Following is a discussion of the RSA solution, in which: N is the Modulus, i.e. a product of two large primes N=p*q; e is a public exponent and d is a secret exponent having a relationship;
ed=1 mod Φ(N)  (1)
where “mod” is the modulus function and
Φ(N)=(p−1)(q−1)  (2)

Additionally, M denotes a message, C denotes cipher text, and D denotes a cryptographic digest of message M. Then, for example, to decrypt a cipher text C, one computes M=Cd mod N. To sign a message M, one computes Dd mod N. PI denotes the pairing PI previously discussed. H denotes cryptographic hash functions, such as SHA-1.

When applying the above method, the HomeUSB 210 can generate a private key d and split it into two shares such that d=d1+d2. The HomeUSB 210 can then retain one share (d1) and transmit (d2) to the PortableUSB 220. After this transmission, the HomeUSB 210 may delete d as well as d2 from its memory. In this embodiment, d1 and d2 may be selected randomly from [1,2, . . . Φ(N)], where:
d=d 1 +d 2 mod Φ(N)  (3)

When the PortableUSB 220 wants to authenticate itself to the HomeUSB210 (see the discussion of FIG. 6 below), it generates a random number nonce. In this embodiment, the following steps are followed by both the PortableUSB 220 and the HomeUSB 210. It is understood that the steps outlined below are provided by way of example only. The below steps should be used as a guideline only.

  • PortableUSB 220→HomeUSB 210: CurrentTime, {CurrentTime}d2 mod N,
    • {Nonce1, TwinUSB Pairing ldentifier}e mod N,
    • {Nonce1, TwinUSB Pairing Identifier}d2 mod N

To implement the method, the HomeUSB 210 first checks whether the CurrentTime is within its acceptable time delay. The acceptable time frame will depend on the underlying channel used for exchanging data. Anything more than twice the normal delivery time will be considered unacceptable.

The HomeUSB 210 then computes:
{CurrentTime}d mod N  (4)
The HomeUSB 210 then computes:
{CurrentTime}d1*{CurrentTime}d2 mod N={CurrentTime}d1+d2 mod N  (5)
and
S={CurrentTime}d mod N  (6)
The HomeUSB 210 then computes:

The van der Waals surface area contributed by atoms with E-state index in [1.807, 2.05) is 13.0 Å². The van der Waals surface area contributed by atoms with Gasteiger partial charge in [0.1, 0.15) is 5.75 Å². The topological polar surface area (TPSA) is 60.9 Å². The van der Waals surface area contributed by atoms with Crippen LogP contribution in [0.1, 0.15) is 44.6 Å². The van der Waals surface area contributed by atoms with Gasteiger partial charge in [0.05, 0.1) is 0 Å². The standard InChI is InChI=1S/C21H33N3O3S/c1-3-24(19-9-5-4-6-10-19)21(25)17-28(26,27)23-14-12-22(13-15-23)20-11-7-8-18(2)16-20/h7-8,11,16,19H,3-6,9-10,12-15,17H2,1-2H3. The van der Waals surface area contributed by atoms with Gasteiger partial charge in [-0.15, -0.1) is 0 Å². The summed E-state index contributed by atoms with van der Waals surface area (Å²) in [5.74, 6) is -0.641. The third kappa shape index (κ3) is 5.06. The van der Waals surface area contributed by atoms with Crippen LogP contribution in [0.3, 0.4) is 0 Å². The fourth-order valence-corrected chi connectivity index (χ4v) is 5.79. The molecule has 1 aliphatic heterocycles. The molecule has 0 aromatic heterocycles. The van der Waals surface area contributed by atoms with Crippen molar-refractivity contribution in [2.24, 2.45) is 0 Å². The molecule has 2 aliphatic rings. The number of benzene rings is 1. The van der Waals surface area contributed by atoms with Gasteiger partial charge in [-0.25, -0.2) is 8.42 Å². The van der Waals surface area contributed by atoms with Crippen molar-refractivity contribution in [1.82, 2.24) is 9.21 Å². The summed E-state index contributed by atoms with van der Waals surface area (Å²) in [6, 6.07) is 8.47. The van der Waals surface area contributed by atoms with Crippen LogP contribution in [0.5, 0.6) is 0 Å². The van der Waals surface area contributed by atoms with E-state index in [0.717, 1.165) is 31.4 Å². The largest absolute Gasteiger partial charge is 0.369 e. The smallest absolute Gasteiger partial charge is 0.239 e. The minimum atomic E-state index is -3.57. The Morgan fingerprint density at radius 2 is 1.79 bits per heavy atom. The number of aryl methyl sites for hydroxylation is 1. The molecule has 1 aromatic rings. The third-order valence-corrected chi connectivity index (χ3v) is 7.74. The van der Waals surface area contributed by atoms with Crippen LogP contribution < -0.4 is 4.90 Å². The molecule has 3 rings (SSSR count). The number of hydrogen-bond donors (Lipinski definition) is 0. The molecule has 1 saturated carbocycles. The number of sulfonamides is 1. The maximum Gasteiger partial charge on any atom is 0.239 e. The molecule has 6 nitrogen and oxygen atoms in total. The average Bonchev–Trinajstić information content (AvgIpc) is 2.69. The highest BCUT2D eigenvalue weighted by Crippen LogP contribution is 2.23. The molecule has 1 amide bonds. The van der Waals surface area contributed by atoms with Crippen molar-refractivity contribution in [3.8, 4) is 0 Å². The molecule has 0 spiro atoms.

Check=Se mod N  (7)
And if Check=CurrentTime, then the HomeUSB 210 has authenticated the PortableUSB 220.
Next, the HomeUSB 210 determines value for:
{Nonce1, PI}ed1 mod N  (8)
and then computes
{Nonce1, PI}ed1* {Nonce1, PI}ed2 mod N=Nonce1, PI  (9)
The HomeUSB 210 then verifies the Portable 220 Pairing Identifier.

  • HomeUSB 210210 PortableUSB 220:
    • Hash(Nonce1), {Nonce2, PI}e mod N,
    • {Nonce2, PI}d1 mod N
      The PortableUSB 220 first checks whether the Hash(Nonce1) is correct. Since PortableUSB 220 already possess Nonce1, it just needs to compute the hash of Nonce1 and compare it to the value sent by the HomeUSB 210.
      Then the PortableUSB 220 computes:
    • {Nonce2, PI}ed2 mod N, then computes {Nonce2, PI}ed1* {Nonce2, PI}ed2 mod N=Nonce2, PI
    • Thus providing Nonce2 to the PortableUSB 220.

Now both the PortableUSB 220 and HomeUSB 210 have two nonces, Nonce1 and Nonce2 which only they share. The session key(s) can be derived from Hash (Nonce1, Nonce2). All communication between the HomeUSB 210 and the PortableUSB 220 is then protected using the session Key.

Forward Secrecy

In some embodiments, it may be desirable to ensure that disclosure of the session key (or MASTER shared key) does not disclose data that was exchanged in earlier time intervals. To accomplish this, after a certain amount of time (or number of communication runs), the HomeUSB 210 and PortableUSB 220 refresh their shares of the private key d.

At the beginning of each refresh period, let d1 be the private key share on the HomeUSB 210 and d2 be the share on the PortableUSB 220. The HomeUSB 210 then computes:
d 1 =d 1 ′+d 12 mod Φ(N);  (10)
The PortableUSB 220 then computes
d 2 =d 2 ′+d 22 mod Φ(N);  (11)
The HomeUSB 210 and the PortableUSB 220 then exchange d12 and d22. To update to their new shares, the HomeUSB then computes
d 1new =d 1 ′+d 22 mod Φ(N)  (12)
Similarly, the PortableUSB 220 then computes
d 2new =d 2 ′+d 12 mod Φ(N)  (b 13)

All the above messages are protected using the session key generated using the previous key shares. Once the HomeUSB 210 and the PortableUSB 220 have generated new shares, the old session is dropped and a new session started, starting with mutual authentication. The HomeUSB 210 and PortableUSB 220 also delete all traces of the old key shares. In a preferred embodiment, all of the key generating steps discussed above are performed internally by software modules running in the background on the HomeUSB 210, PortableUSB 220 and/or host system 330. The process runs seamlessly and no user intervention is required.